There are two ways of looking at the family. It is regarded and studied as one of the universal and permanent institutions of mankind as a functional unit. There is another way of studying the family, regarding it as a group or a deliberately formed association. Such an approach would study the form and the content of the family.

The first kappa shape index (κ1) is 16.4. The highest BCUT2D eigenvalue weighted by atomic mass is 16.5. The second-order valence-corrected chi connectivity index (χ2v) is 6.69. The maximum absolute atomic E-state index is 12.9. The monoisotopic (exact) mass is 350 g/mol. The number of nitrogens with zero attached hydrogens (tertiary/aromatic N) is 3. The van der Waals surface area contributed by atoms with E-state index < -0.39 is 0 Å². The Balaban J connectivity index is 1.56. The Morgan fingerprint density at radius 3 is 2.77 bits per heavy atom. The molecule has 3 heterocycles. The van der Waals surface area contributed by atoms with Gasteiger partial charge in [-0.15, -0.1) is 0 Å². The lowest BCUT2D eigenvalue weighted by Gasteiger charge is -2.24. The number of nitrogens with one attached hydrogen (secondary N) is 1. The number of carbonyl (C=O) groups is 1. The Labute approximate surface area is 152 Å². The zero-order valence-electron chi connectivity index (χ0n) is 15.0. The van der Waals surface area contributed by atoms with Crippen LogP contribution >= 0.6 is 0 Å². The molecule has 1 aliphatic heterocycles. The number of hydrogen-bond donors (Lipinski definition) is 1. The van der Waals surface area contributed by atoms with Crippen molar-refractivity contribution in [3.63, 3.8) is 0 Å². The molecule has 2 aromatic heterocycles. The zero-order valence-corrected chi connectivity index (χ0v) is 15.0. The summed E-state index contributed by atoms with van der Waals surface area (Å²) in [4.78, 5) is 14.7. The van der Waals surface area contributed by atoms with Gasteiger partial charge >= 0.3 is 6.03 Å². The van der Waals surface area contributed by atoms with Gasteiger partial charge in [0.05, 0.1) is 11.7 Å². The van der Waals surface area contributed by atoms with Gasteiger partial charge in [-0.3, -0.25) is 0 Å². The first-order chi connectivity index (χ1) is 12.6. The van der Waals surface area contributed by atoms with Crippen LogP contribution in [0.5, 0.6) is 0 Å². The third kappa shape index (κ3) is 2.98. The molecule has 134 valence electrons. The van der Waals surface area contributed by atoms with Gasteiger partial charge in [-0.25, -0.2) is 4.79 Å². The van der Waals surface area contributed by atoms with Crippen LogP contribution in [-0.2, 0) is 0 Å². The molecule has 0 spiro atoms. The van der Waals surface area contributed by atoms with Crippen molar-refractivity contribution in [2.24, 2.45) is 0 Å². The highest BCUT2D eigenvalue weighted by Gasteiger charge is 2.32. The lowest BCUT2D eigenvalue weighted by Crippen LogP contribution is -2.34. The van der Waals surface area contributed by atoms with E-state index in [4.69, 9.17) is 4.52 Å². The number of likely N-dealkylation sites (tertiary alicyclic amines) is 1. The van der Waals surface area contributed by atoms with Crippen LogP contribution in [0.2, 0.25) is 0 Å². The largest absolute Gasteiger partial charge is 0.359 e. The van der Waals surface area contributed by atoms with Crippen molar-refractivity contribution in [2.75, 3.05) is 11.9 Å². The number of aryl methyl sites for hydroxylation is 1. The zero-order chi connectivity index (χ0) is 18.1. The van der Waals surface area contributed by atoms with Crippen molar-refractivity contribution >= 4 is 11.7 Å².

The family has a biological matrix; it is the mother and the child who require familial protection most. It is never the mother and child alone who constitute a family there are always the mother’s mate and children who complete the initial membership. The basic grouping of the mates and their children has been called by nuclear, the immediate or the primary family. The nucleus of all types of types of families consists of those individuals who are bound together by a procreative urge and grouped with their children into a protective cum productive association. If this nucleus is extended, by the addition of other closely related kin then it is called an extended family. Extended families are of various types. Firstly, there are those who grow mainly around the nucleus and secondly there are those which are extended still further by extending the principle of kinship like in the Hindu joint family. If a nucleus of blood relatives is surrounded by a fringe of spouses the resultant grouping is called a consanguineous family. It consists of members related by the birth and individual choice does not operate. Maturation of children or break up of the marriage bond does not destroy the consanguineous family. Owing to marriage between close relatives being universally ruled out the consanguineous family can meet any demand of its members except that for sexual gratification and it is this fact necessitates the fringe of spouses. The emphasis is on the blood relationship and not the marriage bond. The type of family in which there is a nucleus of spouses and their offspring surrounded by a fringe of relatives is called a conjugal family and is found among many tribes like Kharia. The emphasis on conjugal bond makes it unstable among such people who do not hold this bond as indissoluble. The family in which one is born is called the family of origin or orientation and the family which one helps to set up after one’s marriage is called the family of procreation. There can also be other types of extension to permit the inclusion of all those people whom it may not be possible to include in the primary family. There are polygynous families where a man marries more than one wife a condition of marital arrangement common in some of the tribal societies. There are polyandrous families in which the husbands are more than one. There is joint family which is the collection of more than one primary family on the basis of close blood ties and common residence. There can be two types – matrilocal joint family like that of Nairs and the patrilocal joint family like that of tribes in Central India and Hindus. In both these types of families the offspring female in case of matrilocal and boy in patrilocal do not as a general rule leave their families of origin on their marriage. The family has been viewed from the functional and the compositional point of view. However, the form and structure of a family is not determined only by the type and number of people who are its members but also how the spouses are recruited. Thus, families have been classified as monogamous, polygamous and polyandrous and based on the marriage as nuclear and joint families. The mode of inheritance of family name and property, descent and rank and office may lead to a twofold classification of patrilineal and matrilineal families. A residential classification into patrilocal, matrilocal and avunculocal is also possible.